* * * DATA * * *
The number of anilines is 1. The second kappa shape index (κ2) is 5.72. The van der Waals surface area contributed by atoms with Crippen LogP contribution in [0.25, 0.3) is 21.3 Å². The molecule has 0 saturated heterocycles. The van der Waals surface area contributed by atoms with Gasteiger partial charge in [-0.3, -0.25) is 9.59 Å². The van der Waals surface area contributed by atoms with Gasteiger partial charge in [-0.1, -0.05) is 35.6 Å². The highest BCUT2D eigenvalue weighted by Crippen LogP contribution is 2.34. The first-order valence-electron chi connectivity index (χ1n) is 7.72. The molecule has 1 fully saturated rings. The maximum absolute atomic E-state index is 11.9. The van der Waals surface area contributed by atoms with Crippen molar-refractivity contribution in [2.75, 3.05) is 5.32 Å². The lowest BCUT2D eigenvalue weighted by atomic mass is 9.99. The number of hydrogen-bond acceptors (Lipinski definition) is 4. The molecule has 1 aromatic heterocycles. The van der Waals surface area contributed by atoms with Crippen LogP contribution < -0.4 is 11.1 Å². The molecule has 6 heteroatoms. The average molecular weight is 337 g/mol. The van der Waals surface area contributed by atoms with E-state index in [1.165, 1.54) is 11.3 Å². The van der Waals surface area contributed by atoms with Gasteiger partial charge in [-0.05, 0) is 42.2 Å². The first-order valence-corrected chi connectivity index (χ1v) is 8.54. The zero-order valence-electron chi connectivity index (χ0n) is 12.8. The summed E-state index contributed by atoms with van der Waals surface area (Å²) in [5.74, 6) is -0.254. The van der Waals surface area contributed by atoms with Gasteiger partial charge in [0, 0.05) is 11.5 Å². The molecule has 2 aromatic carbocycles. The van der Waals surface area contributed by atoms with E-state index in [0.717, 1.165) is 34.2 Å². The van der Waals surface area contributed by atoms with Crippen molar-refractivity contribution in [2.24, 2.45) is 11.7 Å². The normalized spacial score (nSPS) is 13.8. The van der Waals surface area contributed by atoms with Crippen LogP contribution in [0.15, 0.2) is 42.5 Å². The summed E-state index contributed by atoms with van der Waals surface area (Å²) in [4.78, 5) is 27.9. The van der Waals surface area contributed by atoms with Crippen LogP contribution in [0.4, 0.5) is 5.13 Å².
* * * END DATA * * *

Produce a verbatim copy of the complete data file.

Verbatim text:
The number of anilines is 1. The second kappa shape index (κ2) is 5.72. The van der Waals surface area contributed by atoms with Crippen LogP contribution in [0.25, 0.3) is 21.3 Å². The molecule has 0 saturated heterocycles. The van der Waals surface area contributed by atoms with Gasteiger partial charge in [-0.3, -0.25) is 9.59 Å². The van der Waals surface area contributed by atoms with Gasteiger partial charge in [-0.1, -0.05) is 35.6 Å². The highest BCUT2D eigenvalue weighted by Crippen LogP contribution is 2.34. The first-order valence-electron chi connectivity index (χ1n) is 7.72. The molecule has 1 fully saturated rings. The maximum absolute atomic E-state index is 11.9. The van der Waals surface area contributed by atoms with Crippen molar-refractivity contribution in [2.75, 3.05) is 5.32 Å². The lowest BCUT2D eigenvalue weighted by atomic mass is 9.99. The number of hydrogen-bond acceptors (Lipinski definition) is 4. The molecule has 1 aromatic heterocycles. The van der Waals surface area contributed by atoms with Crippen LogP contribution < -0.4 is 11.1 Å². The molecule has 6 heteroatoms. The average molecular weight is 337 g/mol. The van der Waals surface area contributed by atoms with E-state index in [1.165, 1.54) is 11.3 Å². The van der Waals surface area contributed by atoms with Gasteiger partial charge in [-0.05, 0) is 42.2 Å². The first-order valence-corrected chi connectivity index (χ1v) is 8.54. The zero-order valence-electron chi connectivity index (χ0n) is 12.8. The summed E-state index contributed by atoms with van der Waals surface area (Å²) in [5.74, 6) is -0.254. The van der Waals surface area contributed by atoms with Gasteiger partial charge in [0, 0.05) is 11.5 Å². The molecule has 2 aromatic carbocycles. The van der Waals surface area contributed by atoms with E-state index in [0.717, 1.165) is 34.2 Å². The van der Waals surface area contributed by atoms with Crippen molar-refractivity contribution in [2.24, 2.45) is 11.7 Å². The normalized spacial score (nSPS) is 13.8. The van der Waals surface area contributed by atoms with Crippen LogP contribution in [0.15, 0.2) is 42.5 Å². The summed E-state index contributed by atoms with van der Waals surface area (Å²) in [4.78, 5) is 27.9. The van der Waals surface area contributed by atoms with Crippen LogP contribution in [0.4, 0.5) is 5.13 Å².